We flash it like a badge of honor when our own perceptions of reality seem threatened, or when we feel the need to justify our actions without breaking a sweat. We prefer calling it “common sense” instead of “our own sense”, perhaps because we don’t like to admit that we’re more comfortable in letting personal bias drive our decision-making, or because we’d rather skip the debate altogether.
But let’s revisit history for a brief moment. It is quite revealing that Paine’s original title for the pamphlet was Plain Truth, until a friend suggested Common Sense instead. This begs the question: whose ‘plain truth’? As it turns out, Paine’s masterpiece was anything but “common sense”. The brilliance of the pamphlet — and arguably the main reason why it had such lasting impact — lies in the fact that it was presented in such a way that it enabled everybody to actively participate in the discussion about independence. Akin to a magic trick that nobody could quite decipher, Paine created “common sense” by engaging the population at large. His pamphlet served as the platform.
In sum, while modern definition of “common sense” has morphed into the absence of debate, the success of Paine’s work was all about encouraging it!
Since Aristotle, the meaning of “common sense” has suffered many mutations, becoming oftentimes a lazy reflex that limits possibilities for in-depth conversation. The 21st century is unfolding with a growing list of critical global issues that affect us all. In such a complex environment, general assumptions about what makes sense or not are dangerously counter-productive. It is time to shift our attention towards finding common ground. This shift in mindset creates space for dialogue and the exchange of ideas, and must be sought out as fertile territory for creativity and innovation.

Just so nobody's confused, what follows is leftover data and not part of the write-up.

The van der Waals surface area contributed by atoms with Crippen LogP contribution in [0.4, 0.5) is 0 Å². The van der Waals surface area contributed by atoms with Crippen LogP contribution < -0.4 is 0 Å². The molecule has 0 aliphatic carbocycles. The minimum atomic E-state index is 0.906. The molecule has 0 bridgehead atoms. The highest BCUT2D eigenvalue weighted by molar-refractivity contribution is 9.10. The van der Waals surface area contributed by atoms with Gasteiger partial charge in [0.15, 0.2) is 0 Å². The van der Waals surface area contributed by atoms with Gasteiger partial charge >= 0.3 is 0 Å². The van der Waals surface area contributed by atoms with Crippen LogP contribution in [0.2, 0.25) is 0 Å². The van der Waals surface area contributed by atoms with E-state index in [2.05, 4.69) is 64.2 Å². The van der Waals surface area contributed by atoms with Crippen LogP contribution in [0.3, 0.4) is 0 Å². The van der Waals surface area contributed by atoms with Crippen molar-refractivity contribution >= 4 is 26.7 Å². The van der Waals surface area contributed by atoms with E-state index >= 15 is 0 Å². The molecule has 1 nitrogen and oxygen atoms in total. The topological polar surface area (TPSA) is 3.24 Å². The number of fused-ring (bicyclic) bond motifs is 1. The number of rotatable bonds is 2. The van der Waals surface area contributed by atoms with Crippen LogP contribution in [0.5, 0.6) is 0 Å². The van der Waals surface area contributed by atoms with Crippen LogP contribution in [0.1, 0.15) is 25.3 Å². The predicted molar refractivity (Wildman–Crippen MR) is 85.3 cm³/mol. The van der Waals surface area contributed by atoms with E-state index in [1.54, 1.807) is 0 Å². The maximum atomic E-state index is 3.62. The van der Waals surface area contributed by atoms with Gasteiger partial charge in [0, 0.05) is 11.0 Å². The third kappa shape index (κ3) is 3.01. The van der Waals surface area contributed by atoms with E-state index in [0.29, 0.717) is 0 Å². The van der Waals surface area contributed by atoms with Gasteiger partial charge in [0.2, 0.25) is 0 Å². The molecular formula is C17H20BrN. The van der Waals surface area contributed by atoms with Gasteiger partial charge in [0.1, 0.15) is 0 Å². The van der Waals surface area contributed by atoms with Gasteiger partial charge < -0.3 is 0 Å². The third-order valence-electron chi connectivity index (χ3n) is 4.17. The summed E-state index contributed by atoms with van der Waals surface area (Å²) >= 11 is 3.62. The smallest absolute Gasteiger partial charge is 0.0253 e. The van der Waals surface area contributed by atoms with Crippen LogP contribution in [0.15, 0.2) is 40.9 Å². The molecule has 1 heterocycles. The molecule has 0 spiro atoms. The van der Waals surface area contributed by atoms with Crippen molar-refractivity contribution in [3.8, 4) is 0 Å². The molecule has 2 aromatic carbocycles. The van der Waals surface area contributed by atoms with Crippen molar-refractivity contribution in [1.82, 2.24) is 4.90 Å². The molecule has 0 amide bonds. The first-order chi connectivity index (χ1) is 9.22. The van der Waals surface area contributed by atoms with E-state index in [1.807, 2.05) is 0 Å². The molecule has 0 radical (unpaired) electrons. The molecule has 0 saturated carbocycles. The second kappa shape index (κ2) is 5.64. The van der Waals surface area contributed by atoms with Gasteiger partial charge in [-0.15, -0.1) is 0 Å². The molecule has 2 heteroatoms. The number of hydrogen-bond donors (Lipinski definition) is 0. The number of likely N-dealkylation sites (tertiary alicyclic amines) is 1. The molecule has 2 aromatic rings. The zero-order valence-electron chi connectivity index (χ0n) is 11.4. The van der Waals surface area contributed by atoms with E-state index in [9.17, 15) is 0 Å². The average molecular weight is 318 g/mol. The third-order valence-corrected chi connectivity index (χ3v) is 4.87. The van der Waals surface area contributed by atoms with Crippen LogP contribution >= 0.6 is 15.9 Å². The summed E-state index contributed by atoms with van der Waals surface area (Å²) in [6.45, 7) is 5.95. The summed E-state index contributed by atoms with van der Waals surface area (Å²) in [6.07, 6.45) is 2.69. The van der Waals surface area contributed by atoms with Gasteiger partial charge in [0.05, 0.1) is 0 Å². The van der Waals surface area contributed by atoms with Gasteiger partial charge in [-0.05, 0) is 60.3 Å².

As Dr. Daniel Coleman said, “understanding diverse perspectives allows collaborative solutions to rise from chaos”.
The challenge for many leaders today is that conversation requires, first of all, the willingness and capacity to listen. But the more we continue to overload our attention spans with distractions and interruptions, the harder it is to develop and cultivate this vital skill. The other key factor is the ability to ask questions. It is thru thoughtful questions that we can truly challenge and learn from each other. But our impatience and compulsive obsession with quick answers seem to be only accelerating, thanks to a communications industry that measures the success of devices by how much time users spend on them. We are constantly allowing quality and effectiveness to be overshadowed by quantity and efficiency. Prof. Sherry Turkle offers some sound advice in her wonderful essay “Stop Googling. Let’s Talk”: “To reclaim conversation for yourself, your friendships and society, push back against viewing the world as one giant app.”
Deep inside, we all share a yearning to make sense of the world. It is human nature. We are curious and inquisitive beings, and we should remind each other about this every once in a while. It should be a good enough reason to get closer together and hear each other out.
Although “common sense” works wonders as a shield from our own vulnerabilities, seeking common ground is a much more promising idea, one that puts our motivations to the test. We should question everything, especially our own assumptions. Real dialogue helps advance humanity. And the more we focus on being human and less on being right, the better sense we’ll be able to make of the world.
It’s a no-brainer.